, Volume 231, Issue 16, pp 3229–3238 | Cite as

Effects of Mindfulness-Oriented Recovery Enhancement on reward responsiveness and opioid cue-reactivity

  • Eric L. GarlandEmail author
  • Brett Froeliger
  • Matthew O. Howard
Original Investigation



Dysregulated reward processing is a hallmark feature of drug addiction; however, scant research has evaluated restructuring reward processing in the context of addiction treatment.


We examined effects of Mindfulness-Oriented Recovery Enhancement (MORE) on reward responsiveness (RR) and opioid cue-reactivity in a sample of chronic pain patients with opioid use problems. We previously reported that MORE decreased pain, opioid misuse, and craving relative to a social support control group (SG). Here, we examined whether these outcomes were linked to changes in RR in a subset of participants.


Participants were chronic pain patients (71 % women, age 46.6 ± 13.9) who received MORE (n = 20) or SG (n = 29). RR was measured before and after 8 weeks of treatment via heart rate (HR) and heart rate variability (HRV) responses during a dot probe task that included opioid-related, pain-related, and natural reward stimuli, as well as craving ratings.


The MORE group, who reported decreased opioid misuse and opioid craving during treatment, evidenced less subjective opioid cue-reactivity, greater HR decelerations, and greater increases in HRV to all cues after treatment compared to the SG; HR and HRV effects were most pronounced for natural reward cues. Within the MORE group, HR deceleration to natural reward cues was correlated with increased subjective arousal to the cues, whereas HR deceleration to opioid cues was correlated with decreased subjective arousal. Effects of MORE on craving were mediated by enhanced RR.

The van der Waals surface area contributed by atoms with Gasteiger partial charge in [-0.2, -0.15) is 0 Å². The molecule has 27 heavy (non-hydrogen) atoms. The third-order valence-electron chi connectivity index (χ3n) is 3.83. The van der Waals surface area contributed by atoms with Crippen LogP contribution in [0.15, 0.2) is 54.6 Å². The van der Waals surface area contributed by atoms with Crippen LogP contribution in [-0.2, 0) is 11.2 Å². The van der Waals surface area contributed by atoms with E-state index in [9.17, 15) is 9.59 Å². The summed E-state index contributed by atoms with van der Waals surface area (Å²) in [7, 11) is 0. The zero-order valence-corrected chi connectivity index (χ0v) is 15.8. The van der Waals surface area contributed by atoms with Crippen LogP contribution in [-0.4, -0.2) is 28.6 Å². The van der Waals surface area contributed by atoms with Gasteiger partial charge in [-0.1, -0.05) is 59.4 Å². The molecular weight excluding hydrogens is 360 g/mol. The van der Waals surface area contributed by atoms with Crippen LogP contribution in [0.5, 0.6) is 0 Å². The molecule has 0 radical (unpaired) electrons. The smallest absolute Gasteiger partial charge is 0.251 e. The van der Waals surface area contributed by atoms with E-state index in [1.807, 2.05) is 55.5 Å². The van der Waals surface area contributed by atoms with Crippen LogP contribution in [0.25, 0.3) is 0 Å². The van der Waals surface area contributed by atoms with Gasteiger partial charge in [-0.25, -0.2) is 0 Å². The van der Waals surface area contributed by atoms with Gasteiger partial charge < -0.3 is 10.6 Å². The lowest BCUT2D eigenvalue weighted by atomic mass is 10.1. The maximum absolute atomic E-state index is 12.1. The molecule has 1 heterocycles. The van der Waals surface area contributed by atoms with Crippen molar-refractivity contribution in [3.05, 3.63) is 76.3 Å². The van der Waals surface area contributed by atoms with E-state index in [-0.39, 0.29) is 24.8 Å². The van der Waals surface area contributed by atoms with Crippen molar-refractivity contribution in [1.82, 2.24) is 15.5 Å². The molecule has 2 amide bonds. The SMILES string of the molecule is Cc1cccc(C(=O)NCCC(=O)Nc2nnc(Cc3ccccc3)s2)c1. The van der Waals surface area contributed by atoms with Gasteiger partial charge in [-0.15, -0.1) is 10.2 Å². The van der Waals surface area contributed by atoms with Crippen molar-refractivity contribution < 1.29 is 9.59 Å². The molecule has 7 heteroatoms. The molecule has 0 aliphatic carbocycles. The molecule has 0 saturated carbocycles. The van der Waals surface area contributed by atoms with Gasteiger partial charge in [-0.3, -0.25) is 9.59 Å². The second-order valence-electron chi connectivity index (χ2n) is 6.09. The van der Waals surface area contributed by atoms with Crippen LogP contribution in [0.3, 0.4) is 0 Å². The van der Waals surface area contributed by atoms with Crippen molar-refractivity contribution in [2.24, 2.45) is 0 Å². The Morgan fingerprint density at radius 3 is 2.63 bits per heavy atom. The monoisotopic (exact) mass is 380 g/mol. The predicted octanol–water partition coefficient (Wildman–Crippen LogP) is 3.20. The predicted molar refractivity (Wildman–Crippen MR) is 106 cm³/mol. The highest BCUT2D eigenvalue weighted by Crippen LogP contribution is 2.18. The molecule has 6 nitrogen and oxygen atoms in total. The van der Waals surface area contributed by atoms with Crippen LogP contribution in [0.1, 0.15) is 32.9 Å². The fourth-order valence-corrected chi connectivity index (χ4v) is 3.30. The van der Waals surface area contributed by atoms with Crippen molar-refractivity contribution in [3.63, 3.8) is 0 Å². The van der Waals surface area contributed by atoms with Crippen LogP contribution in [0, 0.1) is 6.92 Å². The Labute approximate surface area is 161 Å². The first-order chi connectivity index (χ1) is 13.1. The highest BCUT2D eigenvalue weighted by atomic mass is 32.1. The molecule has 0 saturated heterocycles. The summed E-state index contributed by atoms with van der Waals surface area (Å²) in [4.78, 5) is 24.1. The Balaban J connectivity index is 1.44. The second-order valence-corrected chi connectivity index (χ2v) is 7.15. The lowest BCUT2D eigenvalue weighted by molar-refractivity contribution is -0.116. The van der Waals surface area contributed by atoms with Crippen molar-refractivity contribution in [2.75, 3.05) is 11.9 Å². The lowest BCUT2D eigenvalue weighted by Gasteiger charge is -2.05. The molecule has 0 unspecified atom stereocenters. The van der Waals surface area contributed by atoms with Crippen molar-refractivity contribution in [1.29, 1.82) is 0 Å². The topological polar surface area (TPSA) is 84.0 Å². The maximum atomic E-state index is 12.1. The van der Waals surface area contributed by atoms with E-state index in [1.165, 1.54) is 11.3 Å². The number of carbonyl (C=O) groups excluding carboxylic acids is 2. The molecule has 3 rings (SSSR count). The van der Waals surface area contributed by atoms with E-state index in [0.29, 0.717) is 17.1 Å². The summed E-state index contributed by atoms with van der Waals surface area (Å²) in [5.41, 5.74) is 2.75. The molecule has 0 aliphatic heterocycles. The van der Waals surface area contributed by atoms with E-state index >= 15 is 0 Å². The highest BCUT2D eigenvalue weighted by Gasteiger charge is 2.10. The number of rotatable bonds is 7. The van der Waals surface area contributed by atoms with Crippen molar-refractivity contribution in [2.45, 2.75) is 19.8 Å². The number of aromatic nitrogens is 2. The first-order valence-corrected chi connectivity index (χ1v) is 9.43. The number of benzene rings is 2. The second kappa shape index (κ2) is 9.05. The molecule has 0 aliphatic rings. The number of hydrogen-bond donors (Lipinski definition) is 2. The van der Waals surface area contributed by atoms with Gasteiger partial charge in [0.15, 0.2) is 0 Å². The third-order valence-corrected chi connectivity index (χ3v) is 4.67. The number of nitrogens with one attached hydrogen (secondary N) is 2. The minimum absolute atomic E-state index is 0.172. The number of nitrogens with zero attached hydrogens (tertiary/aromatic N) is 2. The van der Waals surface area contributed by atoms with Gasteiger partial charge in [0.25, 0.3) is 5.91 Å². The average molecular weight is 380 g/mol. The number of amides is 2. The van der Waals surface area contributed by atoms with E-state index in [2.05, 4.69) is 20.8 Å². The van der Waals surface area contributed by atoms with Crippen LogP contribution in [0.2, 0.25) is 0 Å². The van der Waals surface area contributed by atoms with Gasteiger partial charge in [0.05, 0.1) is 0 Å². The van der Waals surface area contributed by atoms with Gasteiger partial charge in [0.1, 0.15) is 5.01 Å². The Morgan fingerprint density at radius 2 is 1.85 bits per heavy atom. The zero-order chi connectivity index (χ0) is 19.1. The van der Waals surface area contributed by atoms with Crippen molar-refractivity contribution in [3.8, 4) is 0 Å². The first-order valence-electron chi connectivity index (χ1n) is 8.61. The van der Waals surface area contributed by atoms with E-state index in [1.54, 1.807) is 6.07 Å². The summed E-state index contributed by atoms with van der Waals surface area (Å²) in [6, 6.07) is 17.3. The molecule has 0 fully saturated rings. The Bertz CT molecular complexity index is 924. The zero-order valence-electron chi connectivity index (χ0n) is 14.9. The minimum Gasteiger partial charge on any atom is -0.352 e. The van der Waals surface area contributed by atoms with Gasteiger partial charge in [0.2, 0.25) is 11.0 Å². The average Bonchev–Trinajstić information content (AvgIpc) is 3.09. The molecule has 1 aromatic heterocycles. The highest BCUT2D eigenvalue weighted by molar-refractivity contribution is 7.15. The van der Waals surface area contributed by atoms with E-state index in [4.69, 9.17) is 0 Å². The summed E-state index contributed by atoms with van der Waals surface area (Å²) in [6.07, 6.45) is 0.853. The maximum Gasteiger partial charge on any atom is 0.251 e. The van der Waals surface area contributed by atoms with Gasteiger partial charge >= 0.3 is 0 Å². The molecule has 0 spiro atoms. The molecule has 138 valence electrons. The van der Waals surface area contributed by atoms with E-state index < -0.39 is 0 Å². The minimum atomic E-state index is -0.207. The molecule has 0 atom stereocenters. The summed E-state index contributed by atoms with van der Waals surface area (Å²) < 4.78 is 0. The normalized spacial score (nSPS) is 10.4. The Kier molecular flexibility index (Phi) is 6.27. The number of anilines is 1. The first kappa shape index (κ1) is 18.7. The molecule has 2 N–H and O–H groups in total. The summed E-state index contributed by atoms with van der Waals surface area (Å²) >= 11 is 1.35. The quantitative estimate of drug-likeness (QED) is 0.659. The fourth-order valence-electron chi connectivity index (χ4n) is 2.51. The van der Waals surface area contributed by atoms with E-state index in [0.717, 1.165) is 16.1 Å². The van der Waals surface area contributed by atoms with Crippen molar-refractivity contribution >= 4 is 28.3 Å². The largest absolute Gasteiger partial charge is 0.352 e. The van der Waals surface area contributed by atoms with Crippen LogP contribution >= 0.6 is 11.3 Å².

Results suggest that during treatment with MORE, cardiac-autonomic responsiveness to non-drug reward increases, while reactivity to opioid reward decreases. Studies are needed to discern whether changes in RR were a result or a determinant of reductions in opioid misuse and craving. RR may play a role in addiction treatment.


Mindfulness Chronic pain Opioid misuse Addiction Reward Heart rate variability Attentional bias Positive affect Allostasis Cue-reactivity 



This work was supported by grant numbers DA032517 and DA037005 from the National Institutes of Health awarded to E.L.G. and a grant from the Fahs Beck Fund for Research and Experimentation, also awarded to E.L.G.

Conflict of interest


Supplementary material

213_2014_3504_MOESM1_ESM.doc (26 kb)
ESM 1 (DOC 26 kb)


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Copyright information

© Springer-Verlag Berlin Heidelberg 2014

Authors and Affiliations

  • Eric L. Garland
    • 1
    Email author
  • Brett Froeliger
    • 2
  • Matthew O. Howard
    • 3
  1. 1.College of Social Work and Huntsman Cancer InstituteUniversity of UtahSalt Lake CityUSA
  2. 2.Department of Neuroscience, Hollings Cancer CenterMedical University of South CarolinaCharlestonUSA
  3. 3.School of Social WorkUniversity of North Carolina at Chapel HillChapel HillUSA

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